At Sandburg, teachers are converting storage rooms into spaces for learning. Lunch is prepared in the hallway and served in classrooms. Principal Brett Wilfrid last year spent $30,000 of his school’s budget to install doors between several classrooms to accommodate large classes.
Last week, Wilfrid’s office doubled as a health screening room, and in the past he has surrendered his office to the school’s speech and language clinicians, who needed to give up their office to accommodate a student with special needs.
With practically every inch of the building being used, one side effect is not having a dedicated place for students to go if they need to process an emotional event, he said.
“It’s not easy trying to find a quiet place to talk,” he said.
Sandburg would receive eight additional classrooms under the proposal. Hawthorne would receive four more classrooms and a new gymnasium; Van Hise and Hamilton would get seven additional classrooms by relocating the existing library. Five classrooms would be added to Midvale by building a new cafeteria.
The average age of Madison’s school buildings is 54 years, Silveira said. That means several buildings are not accessible for students or parents with disabilities because they were built before schools had to be made accessible.
The referendum proposal would make Allis, Franklin, Kennedy, Lake View, Lowell, Midvale, Randall and Shorewood elementary schools, and Spring Harbor middle school accessible to students by adding elevators, wheelchair ramps and lifts in some cases.
Part of the need to do so is to allow students with disabilities to attend their neighborhood school, according to the district.
“Every year, we have to transport students with various physical disabilities from one school to another because their neighborhood school is inaccessible to them,” student services director John Harper told board members last fall. “Every year, we have many family members who are unable to see their children perform at their school location because they cannot gain entrance to the school, so this plan helps us take another important step in creating more accessibility.”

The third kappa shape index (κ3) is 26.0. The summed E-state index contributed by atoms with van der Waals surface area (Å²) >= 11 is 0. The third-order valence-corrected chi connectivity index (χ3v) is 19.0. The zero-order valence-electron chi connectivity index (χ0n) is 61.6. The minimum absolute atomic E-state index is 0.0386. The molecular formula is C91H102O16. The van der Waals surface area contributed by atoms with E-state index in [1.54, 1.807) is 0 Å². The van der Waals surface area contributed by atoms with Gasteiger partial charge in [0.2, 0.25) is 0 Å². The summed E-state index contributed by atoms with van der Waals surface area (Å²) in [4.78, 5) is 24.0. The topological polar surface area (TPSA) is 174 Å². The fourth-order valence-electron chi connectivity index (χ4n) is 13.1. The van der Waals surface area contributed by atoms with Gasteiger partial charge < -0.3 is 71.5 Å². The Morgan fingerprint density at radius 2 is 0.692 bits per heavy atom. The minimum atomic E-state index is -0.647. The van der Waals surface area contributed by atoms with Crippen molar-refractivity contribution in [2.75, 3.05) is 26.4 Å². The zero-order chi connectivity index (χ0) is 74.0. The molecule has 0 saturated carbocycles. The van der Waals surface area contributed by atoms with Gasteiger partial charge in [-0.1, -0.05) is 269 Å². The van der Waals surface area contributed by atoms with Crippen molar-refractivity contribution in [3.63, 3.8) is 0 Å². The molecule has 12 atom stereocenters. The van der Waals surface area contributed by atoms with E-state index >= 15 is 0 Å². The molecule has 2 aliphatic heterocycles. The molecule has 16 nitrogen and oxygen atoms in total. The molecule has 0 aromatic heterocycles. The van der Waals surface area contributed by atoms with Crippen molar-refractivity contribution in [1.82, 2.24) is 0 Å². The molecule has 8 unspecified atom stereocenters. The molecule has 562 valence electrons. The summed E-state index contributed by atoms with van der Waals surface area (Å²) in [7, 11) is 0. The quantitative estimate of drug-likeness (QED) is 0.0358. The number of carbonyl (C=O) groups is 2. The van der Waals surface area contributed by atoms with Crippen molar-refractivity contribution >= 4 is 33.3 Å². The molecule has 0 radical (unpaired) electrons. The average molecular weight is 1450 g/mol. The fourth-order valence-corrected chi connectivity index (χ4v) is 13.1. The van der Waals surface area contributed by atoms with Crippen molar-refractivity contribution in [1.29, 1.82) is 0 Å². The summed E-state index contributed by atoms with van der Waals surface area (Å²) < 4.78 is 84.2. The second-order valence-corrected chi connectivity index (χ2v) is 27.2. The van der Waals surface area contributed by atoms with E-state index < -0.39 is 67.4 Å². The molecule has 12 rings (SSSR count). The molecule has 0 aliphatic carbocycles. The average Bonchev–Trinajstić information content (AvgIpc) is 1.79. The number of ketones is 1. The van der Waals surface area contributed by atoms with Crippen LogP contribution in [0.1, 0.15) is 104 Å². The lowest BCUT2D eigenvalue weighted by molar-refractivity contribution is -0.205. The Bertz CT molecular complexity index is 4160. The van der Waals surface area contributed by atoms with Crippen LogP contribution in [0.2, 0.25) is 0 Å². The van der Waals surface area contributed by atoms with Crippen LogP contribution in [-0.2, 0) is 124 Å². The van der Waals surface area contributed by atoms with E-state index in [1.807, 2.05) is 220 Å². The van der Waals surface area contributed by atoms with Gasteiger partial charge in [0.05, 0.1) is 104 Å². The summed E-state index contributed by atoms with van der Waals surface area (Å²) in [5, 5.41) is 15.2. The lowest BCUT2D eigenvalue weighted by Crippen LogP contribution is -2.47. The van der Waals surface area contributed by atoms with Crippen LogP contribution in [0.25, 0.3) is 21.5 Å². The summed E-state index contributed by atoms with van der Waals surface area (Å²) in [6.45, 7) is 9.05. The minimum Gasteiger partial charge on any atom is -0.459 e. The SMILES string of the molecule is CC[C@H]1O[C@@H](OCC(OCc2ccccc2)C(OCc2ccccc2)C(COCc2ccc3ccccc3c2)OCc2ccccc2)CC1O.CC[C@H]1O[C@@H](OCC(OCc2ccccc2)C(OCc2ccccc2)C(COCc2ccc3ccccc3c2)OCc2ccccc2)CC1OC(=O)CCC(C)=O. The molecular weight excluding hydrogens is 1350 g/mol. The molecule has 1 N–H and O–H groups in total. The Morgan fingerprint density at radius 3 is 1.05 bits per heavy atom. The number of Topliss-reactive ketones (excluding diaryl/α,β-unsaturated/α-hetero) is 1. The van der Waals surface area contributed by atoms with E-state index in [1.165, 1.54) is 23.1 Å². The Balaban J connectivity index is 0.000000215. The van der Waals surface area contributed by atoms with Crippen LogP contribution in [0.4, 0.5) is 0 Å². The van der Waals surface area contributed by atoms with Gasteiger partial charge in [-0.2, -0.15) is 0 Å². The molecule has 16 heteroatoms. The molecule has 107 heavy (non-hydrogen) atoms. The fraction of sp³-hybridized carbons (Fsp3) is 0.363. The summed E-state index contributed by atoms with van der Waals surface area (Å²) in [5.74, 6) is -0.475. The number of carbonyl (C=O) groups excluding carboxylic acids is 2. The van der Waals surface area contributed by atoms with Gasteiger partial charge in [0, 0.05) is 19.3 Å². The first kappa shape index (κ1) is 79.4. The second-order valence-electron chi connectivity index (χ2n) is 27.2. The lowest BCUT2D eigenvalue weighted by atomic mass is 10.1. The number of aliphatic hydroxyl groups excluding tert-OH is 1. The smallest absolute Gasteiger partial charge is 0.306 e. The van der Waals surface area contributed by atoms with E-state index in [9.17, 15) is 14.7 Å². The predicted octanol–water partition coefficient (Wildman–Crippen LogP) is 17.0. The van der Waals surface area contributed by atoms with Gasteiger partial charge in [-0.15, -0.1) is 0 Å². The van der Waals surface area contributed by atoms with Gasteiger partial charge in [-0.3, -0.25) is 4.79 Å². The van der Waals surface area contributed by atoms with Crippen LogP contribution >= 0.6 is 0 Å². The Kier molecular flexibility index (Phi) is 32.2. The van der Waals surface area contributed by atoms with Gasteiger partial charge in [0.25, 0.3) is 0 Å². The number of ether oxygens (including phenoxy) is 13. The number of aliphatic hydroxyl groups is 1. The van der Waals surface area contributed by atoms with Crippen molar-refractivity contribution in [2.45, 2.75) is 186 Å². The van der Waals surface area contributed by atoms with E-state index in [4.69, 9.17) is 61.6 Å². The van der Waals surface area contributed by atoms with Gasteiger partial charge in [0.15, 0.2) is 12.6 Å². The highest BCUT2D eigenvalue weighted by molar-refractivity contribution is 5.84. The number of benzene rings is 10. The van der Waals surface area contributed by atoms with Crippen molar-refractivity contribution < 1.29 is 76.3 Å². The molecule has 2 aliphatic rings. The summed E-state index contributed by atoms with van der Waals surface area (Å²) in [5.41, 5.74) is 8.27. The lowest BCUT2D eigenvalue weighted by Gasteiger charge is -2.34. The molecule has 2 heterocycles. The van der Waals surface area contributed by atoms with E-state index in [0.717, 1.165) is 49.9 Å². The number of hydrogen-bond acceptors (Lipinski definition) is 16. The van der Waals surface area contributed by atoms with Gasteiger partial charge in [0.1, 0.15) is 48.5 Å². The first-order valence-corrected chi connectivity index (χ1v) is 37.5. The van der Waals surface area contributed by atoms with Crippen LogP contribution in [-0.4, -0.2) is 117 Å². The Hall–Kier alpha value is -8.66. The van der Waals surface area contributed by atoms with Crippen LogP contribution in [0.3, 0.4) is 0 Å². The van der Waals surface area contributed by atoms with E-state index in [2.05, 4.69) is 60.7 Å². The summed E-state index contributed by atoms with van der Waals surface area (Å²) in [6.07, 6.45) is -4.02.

Since October, the State Journal has repeatedly requested the number of students forced to attend a different school because their neighborhood school was not accessible, but as of last week the district had not responded.
The most expensive project is an $8 million renovation to Jefferson, including more permanent partitions between classrooms and replacing the building’s elevator, electrical system, windows, doors, ceilings and lighting. Huegel and Mendota elementary schools each would get new windows, ceilings and heating and cooling upgrades among other fixes.
A long-awaited face-lift to East High School’s auditorium is also included in the proposal. The project is expected to cost $3.6 million and would update seating, add a soundboard, extend the stage and make dressing rooms accessible.
Howard said the April proposal addresses the district’s most pressing needs and serves as the starting point for a longer-term facilities study. Fixing all of the district’s facility problems, without new construction, could cost as much as $100 million based on previous estimates, Howard said.
“We need to improve our facilities if we want to keep our population here,” he said. “We have invested less in our buildings than anyone else in Dane County. It’s really time to do it now.”
Part of that long-term solution could involve boundary changes, which were considered but not adopted before the school board voted unanimously to ask voters to expand crowded schools. District officials have said most of the district’s elementary schools are reaching capacity, making that option less effective. According to district data, seven elementary schools are below 80 percent capacity.
Howard said one concern he has with the short-term versus long-term approach to facility planning is whether the money the district puts into schools this time around will be moot if the district needs to replace a building a couple years down the road.
“I do think we have to be careful,” he said.